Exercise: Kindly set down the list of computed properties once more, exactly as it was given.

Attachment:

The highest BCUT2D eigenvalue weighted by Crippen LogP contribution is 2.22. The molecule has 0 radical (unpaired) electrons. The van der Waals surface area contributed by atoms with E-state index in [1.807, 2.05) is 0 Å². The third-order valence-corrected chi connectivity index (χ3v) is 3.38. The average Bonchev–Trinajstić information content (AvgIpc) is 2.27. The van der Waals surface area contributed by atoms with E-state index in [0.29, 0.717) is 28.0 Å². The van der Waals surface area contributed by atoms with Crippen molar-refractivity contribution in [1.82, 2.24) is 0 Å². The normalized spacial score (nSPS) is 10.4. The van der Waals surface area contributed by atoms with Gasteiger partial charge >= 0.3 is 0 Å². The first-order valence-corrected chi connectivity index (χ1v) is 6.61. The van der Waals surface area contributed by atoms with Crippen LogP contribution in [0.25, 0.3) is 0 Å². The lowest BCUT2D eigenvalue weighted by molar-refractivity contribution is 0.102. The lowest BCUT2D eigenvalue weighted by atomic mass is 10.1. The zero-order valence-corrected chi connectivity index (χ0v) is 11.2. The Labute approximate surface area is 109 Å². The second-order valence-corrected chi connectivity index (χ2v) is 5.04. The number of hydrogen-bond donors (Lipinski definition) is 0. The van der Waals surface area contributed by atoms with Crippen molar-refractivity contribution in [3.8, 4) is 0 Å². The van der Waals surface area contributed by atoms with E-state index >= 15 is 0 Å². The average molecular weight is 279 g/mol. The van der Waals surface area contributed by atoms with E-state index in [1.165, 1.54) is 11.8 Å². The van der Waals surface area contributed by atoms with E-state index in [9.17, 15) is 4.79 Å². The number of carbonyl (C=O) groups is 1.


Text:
The highest BCUT2D eigenvalue weighted by Crippen LogP contribution is 2.22. The molecule has 0 radical (unpaired) electrons. The van der Waals surface area contributed by atoms with E-state index in [1.807, 2.05) is 0 Å². The third-order valence-corrected chi connectivity index (χ3v) is 3.38. The average Bonchev–Trinajstić information content (AvgIpc) is 2.27. The van der Waals surface area contributed by atoms with E-state index in [0.29, 0.717) is 28.0 Å². The van der Waals surface area contributed by atoms with Crippen molar-refractivity contribution in [1.82, 2.24) is 0 Å². The normalized spacial score (nSPS) is 10.4. The van der Waals surface area contributed by atoms with Gasteiger partial charge >= 0.3 is 0 Å². The first-order valence-corrected chi connectivity index (χ1v) is 6.61. The van der Waals surface area contributed by atoms with Crippen LogP contribution in [0.25, 0.3) is 0 Å². The lowest BCUT2D eigenvalue weighted by molar-refractivity contribution is 0.102. The lowest BCUT2D eigenvalue weighted by atomic mass is 10.1. The zero-order valence-corrected chi connectivity index (χ0v) is 11.2. The Labute approximate surface area is 109 Å². The second-order valence-corrected chi connectivity index (χ2v) is 5.04. The number of hydrogen-bond donors (Lipinski definition) is 0. The van der Waals surface area contributed by atoms with Crippen molar-refractivity contribution in [3.8, 4) is 0 Å². The van der Waals surface area contributed by atoms with E-state index >= 15 is 0 Å². The average molecular weight is 279 g/mol. The van der Waals surface area contributed by atoms with E-state index in [1.165, 1.54) is 11.8 Å². The van der Waals surface area contributed by atoms with E-state index in [9.17, 15) is 4.79 Å². The number of carbonyl (C=O) groups is 1.